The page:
There are a few certainties in life — such as death or taxes. If you have already agreed to be with someone until death do you part, it may be worth exploring what kind of tax benefits marriage can present. It may not be considered romantic, but offering your spouse tax deductions or even a higher tax return could be a great way to show you care.
Learn: 3 Ways Smart People Save Money When Filing Their Taxes
Tax Benefits of Marriage
If you want to enhance the life you have together and reduce the amount you are paying together when filing your taxes, it is good to know what kind of tax credits married couples can get. Get ready to tie the knot around a better tax return with these seven tax benefits for married couples.
- Tax shelter
- Lower your tax bracket
- Benefit shop
- Estate protection
- IRA for jobless spouses
- Charitable deductions
- Time and expense efficiency
1. Tax Shelter
Marriage is about balance, and paying your taxes is no exception. If your spouse is losing money as a small business owner, or in some other form of business, you could turn this tax liability into a tax benefit by filing a joint return.
The partner who is in the red cannot take advantage of certain deductions, but the other partner, who is earning money, can take advantage of those unused deductions by writing them off in a joint tax return.
2. Lower Your Tax Bracket
The dreaded marriage penalty used to be more of a tax liability than a tax benefit. This is when the combination of incomes for spouses who earn similar incomes would elevate them into a higher tax bracket. Though this still can occur, Congress has taken steps to reduce the penalty so that what each partner pays in taxes isn’t much different than what they paid when they were single.
This can benefit a couple with a large disparity in income. For example, the lower earner’s salary combined with the higher income can bring the couple down to a lower tax bracket overall as a unit, thus reducing your taxes.
3. Benefit Shop
Though the benefit shop is not a real store, it is a good option for couples when both spouses have benefit packages from their jobs. This means it is time to go shopping for the most valuable benefits in the bunch and apply something from each plan to varying areas of your shared lives, such as dependent care or lowering taxable income through a flexible spending account. This will generally improve your tax situation.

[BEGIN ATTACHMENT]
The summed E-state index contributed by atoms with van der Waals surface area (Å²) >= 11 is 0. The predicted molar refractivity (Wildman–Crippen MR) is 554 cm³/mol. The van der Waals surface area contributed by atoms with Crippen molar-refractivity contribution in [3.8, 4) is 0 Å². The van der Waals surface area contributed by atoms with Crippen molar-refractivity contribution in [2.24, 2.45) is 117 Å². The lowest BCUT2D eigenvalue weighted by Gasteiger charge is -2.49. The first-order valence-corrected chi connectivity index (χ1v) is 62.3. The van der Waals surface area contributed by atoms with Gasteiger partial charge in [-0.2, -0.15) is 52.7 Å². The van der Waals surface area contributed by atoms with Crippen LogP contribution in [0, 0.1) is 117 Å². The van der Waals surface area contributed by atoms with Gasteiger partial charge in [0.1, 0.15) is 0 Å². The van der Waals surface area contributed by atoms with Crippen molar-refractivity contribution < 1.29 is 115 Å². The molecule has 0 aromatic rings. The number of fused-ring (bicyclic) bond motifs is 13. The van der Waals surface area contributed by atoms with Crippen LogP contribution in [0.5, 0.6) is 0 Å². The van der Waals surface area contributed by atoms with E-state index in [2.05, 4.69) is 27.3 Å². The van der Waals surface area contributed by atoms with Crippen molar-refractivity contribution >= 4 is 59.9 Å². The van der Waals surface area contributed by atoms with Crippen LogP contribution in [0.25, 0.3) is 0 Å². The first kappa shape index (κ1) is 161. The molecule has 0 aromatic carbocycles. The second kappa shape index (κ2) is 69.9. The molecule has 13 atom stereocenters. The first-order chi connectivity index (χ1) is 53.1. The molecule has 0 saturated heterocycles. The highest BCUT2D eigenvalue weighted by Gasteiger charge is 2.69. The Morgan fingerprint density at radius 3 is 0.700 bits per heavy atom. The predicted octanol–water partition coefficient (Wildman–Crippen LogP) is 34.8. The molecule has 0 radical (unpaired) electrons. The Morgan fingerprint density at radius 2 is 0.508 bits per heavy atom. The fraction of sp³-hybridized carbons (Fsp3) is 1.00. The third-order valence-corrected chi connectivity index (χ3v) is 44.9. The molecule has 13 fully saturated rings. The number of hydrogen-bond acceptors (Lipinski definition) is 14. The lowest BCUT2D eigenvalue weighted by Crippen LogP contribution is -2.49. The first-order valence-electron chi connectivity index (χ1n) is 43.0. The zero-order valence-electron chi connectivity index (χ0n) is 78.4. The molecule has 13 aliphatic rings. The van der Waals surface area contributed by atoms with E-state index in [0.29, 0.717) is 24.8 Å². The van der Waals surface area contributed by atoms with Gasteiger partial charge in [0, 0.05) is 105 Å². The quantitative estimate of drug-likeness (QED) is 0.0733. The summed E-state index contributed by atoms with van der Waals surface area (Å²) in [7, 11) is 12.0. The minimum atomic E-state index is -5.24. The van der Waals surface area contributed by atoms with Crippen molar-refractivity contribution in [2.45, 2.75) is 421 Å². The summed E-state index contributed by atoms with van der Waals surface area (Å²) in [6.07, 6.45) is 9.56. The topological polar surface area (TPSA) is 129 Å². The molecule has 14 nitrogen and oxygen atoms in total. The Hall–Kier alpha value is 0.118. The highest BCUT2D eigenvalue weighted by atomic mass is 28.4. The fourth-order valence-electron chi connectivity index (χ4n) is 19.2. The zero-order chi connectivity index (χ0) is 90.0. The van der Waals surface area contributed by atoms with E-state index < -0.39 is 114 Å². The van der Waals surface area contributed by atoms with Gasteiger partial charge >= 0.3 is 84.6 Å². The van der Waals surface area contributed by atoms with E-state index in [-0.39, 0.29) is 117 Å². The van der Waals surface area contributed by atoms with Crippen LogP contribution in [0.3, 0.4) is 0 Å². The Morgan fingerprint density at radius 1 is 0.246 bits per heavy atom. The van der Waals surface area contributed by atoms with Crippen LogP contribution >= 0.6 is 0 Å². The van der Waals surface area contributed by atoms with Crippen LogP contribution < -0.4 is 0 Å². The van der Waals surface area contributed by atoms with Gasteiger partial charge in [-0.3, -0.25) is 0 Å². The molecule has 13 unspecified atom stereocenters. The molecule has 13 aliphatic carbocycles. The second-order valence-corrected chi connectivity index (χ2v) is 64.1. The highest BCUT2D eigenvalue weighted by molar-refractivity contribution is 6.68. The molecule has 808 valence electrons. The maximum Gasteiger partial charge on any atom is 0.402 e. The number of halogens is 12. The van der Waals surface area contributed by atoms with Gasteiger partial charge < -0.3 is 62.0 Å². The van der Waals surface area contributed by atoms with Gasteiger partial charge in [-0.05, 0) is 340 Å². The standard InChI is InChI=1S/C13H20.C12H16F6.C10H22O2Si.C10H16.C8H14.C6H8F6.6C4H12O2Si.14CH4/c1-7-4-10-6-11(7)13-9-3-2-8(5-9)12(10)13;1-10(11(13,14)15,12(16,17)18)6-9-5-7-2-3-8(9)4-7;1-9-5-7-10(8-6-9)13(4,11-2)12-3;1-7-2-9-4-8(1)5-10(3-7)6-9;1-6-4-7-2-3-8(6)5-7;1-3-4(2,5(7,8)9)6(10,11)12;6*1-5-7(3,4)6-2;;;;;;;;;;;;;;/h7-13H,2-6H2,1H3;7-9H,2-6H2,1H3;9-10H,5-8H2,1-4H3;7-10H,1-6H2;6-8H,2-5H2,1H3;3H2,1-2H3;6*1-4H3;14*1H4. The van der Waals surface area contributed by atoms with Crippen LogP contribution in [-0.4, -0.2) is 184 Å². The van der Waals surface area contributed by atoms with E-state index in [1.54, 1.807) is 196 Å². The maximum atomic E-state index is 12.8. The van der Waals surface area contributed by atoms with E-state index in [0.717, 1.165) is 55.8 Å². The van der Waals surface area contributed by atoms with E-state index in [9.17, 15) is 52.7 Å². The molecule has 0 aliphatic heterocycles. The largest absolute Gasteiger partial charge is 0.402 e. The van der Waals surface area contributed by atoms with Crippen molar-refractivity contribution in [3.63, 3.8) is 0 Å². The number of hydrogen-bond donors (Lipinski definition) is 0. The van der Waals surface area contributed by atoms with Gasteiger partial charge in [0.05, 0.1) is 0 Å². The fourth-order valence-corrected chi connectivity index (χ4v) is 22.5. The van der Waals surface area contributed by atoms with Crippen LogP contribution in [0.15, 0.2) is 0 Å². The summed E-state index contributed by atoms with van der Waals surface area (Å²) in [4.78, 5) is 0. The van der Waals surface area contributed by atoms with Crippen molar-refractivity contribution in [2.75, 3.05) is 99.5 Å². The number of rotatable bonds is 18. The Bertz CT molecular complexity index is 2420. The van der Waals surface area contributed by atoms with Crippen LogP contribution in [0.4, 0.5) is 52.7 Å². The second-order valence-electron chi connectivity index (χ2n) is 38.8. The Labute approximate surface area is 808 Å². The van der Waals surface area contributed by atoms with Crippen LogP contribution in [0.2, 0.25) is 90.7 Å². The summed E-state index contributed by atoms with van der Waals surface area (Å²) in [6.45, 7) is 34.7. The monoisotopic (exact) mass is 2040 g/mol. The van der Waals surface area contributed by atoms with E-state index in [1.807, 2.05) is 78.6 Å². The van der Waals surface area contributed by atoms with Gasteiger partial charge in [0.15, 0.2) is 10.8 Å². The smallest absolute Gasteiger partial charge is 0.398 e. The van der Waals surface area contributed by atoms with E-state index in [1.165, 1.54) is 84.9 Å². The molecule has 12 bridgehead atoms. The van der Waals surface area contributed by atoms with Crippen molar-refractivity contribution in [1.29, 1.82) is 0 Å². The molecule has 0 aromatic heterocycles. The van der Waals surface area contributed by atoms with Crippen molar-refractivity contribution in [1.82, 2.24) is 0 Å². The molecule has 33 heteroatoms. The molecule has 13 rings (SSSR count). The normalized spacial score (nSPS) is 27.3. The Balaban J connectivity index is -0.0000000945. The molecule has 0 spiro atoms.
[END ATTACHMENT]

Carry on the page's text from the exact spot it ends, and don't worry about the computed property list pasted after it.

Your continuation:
4. Estate Protection
Losing a spouse is hard enough without having to worry about protecting assets or estate taxes. Marriage protects the surviving spouse under federal tax laws. This means, if you were to die and leave your spouse all your money, it would not generate an estate tax, which carries through to the end of their life. The contract of marriage protects your partner along with your assets in your absence, without the risk of a tax penalty.
5. IRA for Jobless Spouses
Typically, someone without paid employment would not be able or eligible to fund an individual retirement account, better known as an IRA. However, a married person without paid employment can give an IRA contribution from a joint account as long as they are a taxpayer.
IRA benefits can be much higher for married couples than for single individuals.
6. Charitable Deductions
The amount you can receive back for your charitable contributions will be probably less for standard deductions than if you do itemized deductions starting for the tax year 2022. By filing with your spouse, you can increase the standard deduction and even potentially carry the excess amount over to the next tax year.
7. Time and Expense Efficiency
It may sound obvious, but if you think about the amount of time and effort that goes into filing your taxes, wouldn’t it make more sense to just do it once rather than twice? If you are sharing your assets anyway, and want to get more tax credits, it may make sense to file a joint tax return.
Though nothing is entirely tax-free, it is helpful to be able to spot the benefits of where and how you can save on your taxes. Maybe the happily-ever-after notion of marriage is in part due to the tax breaks.
- Is there a tax advantage to being married?
- There are several tax advantages of being married, including such perks as estate protection and possibly lowering your tax bracket.
- Do you pay less taxes when married?
- Though it does depend on both spouses' combined incomes, you could pay less in taxes when married by combining the benefit packages you receive through work and mixing and matching your tax credits. You could get more in standard deductions for things such as charitable contributions when you file a joint return.
- Will the Child Tax Credit be lower this year?
- Yes; though the Child Tax Credit was raised over the past few years as part of COVID-19 relief efforts, it is now returning to its pre-pandemic amount of $2,000 per child for eligible families.
- What is the Earned Income Tax Credit?
- The Earned Income Tax Credit is designed to give tax breaks to low-income and moderate-income workers and families. The IRS is predicting this credit will also be reduced in 2022.